Vet Teams IRL: Morgan Rodgers, BS, CVT
Morgan Rodgers, BS, CVT
In my early years of being a veterinary technician, I worked the second shift (2:00 pm–10:00 pm) at a local clinic. I truly felt that this second shift was the best of both worlds. I could have a dentist appointment in the morning and still make it to work without having to switch anything around. That was 16 years ago when I was in my early 20s. Nowadays, I am entering my 40s and if you’re anything like me, you are in bed by 10 o’clock.
However, the evening shift calls to a select few who dedicate their lives to treating patients in the most need while we’re all cozy in bed. In this interview, I delve into the experiences and insights of Morgan Rodgers, BS, CVT, who works as an overnight ICU technician and shares her journey, including some challenges and pivotal moments within the field of veterinary medicine.
Tasha McNerney (TM): To start, could you tell me about your tenure in the veterinary field and what initially drew you to this profession?
Morgan Rodgers (MR): Of course! I've been in the field of veterinary medicine for nearly nine years now. Growing up, I was involved in 4-H and always had a diverse range of pets. This upbringing ignited my love for animals and guided me towards a career dedicated to their wellbeing.
TM: Recently, you achieved the status of a Certified Veterinary Technician (CVT). Could you describe the decision-making process behind pursuing this milestone and why it holds significant meaning for you?
MR: Initially, I hesitated despite holding a bachelor's in animal science. However, with encouragement from colleagues and mentors, I embarked on this journey. Passing the VTNE (Veterinary Technician National Examination) provided a substantial boost in my self-confidence. It not only propelled my career forward but also positively impacted my personal growth.
TM: Where do you envision the trajectory of veterinary technology as a career heading in the future?
MR: The field is evolving, with innovative minds reshaping how technicians are utilized and advancing their roles. There's an increasing emphasis on mental health support and creating healthier work environments, which is promising for the future.
TM: We are both fortunate to work for a hospital that recognizes the value of the technician staff. This is not the case across the board in veterinary medicine, which is hopefully changing with the availability of new resources like the AAHA 2023 Technician Utilization Guidelines. Can you give me examples of where you think technician utilization could be expanded or improved upon?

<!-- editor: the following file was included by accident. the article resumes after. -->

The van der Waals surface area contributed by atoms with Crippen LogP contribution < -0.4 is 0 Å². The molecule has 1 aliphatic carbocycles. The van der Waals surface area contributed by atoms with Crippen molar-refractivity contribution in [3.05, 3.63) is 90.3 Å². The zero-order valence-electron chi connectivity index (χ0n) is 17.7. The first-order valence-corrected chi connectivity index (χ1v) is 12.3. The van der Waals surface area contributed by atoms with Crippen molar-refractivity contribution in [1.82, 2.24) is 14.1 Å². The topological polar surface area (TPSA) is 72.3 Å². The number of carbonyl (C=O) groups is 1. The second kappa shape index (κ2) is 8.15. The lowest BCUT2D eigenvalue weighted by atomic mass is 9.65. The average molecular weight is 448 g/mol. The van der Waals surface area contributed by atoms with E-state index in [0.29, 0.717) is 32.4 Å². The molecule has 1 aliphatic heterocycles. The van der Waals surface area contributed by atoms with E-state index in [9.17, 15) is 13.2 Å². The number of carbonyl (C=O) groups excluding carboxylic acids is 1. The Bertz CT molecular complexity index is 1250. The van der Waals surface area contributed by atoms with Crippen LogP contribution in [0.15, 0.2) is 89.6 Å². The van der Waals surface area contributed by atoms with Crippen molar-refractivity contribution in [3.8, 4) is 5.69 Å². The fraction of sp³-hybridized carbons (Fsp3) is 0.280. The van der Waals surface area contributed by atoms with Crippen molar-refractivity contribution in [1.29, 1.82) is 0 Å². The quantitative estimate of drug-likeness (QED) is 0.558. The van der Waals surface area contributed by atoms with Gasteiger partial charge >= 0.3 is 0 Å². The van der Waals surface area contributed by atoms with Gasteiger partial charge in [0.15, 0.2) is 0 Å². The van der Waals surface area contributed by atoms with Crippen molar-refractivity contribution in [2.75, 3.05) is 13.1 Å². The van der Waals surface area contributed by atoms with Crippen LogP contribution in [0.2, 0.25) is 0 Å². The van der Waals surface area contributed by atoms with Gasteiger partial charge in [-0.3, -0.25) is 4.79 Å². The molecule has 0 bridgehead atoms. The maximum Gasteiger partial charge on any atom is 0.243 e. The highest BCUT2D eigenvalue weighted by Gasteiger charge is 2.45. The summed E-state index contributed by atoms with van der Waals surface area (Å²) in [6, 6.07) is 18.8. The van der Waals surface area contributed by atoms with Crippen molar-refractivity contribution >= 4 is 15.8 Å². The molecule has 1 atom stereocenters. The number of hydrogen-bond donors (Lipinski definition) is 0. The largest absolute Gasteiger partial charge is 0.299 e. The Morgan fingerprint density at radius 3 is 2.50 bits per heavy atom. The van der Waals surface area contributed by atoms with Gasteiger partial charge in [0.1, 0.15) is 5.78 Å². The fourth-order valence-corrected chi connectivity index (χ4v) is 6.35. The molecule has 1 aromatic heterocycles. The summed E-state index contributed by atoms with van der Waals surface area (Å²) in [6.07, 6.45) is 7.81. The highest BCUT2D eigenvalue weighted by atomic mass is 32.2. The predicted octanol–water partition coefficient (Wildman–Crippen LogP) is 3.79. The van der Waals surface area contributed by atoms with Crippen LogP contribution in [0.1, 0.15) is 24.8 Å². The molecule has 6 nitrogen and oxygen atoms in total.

MR: There are some amazing people at the forefront of changing the ways technicians are utilized and technician advancement. I am lucky enough to work at a practice where the technical staff are used appropriately, from the assistants up. And training is readily available through in-house CE and assistance from our training department.
We have multiple VTSs on staff that actively help with on-the-floor training, also. In the past, I have worked at hospitals that had little guidance for the staff and not nearly as many training opportunities. In the end, not only does the patient care suffer, but I feel like the disengaged staff is a big factor in burnout. I strongly believe that without the constant "push" from my mentor and having all the resources readily accessible, I wouldn't have made the leap to become licensed.
TM: You've expressed an affinity for the night shift. What makes this period at the clinic particularly special to you?
MR: The night shift fosters an unparalleled sense of camaraderie among the team. With fewer overall staff and a consistent caseload, it necessitates a high level of reliance on each other. It's a period that teaches invaluable lessons in time management, prioritization, and the essence of teamwork.
TM: Lastly, could you share a memorable patient case or a significant learning moment from your career?
MR: Absolutely. Several months ago, I encountered a young pointer who underwent an emergency thoracotomy due to a pyothorax. His critical condition post-surgery was a nerve-wracking moment, but with the collective effort of the team and a slow but steady recovery, he remarkably was walking by morning! His continued progress without setbacks has been immensely rewarding, and his family's regular updates are a testament to the impact we make in the lives of these beloved pets.
For more on tech utilization, see the 2023 AAHA Technician Utilization Guidelines at aaha.org/technician-utilization.
Tasha McNerney BS, CVT, CVPP, VTS (Anesthesia and Analgesia) is a certified veterinary technician and certified veterinary pain practitioner who works closely with the IVAPM to educate the public about animal pain awareness. McNerney has authored numerous articles on anesthesia and analgesia topics for veterinary professionals and pet owners.
Photos courtesy of Morgan Rodgers
Disclaimer: The views expressed, and topics discussed, in any NEWStat column or article are intended to inform, educate, or entertain, and do not represent an official position by the American Animal Hospital Association (AAHA) or its Board of Directors.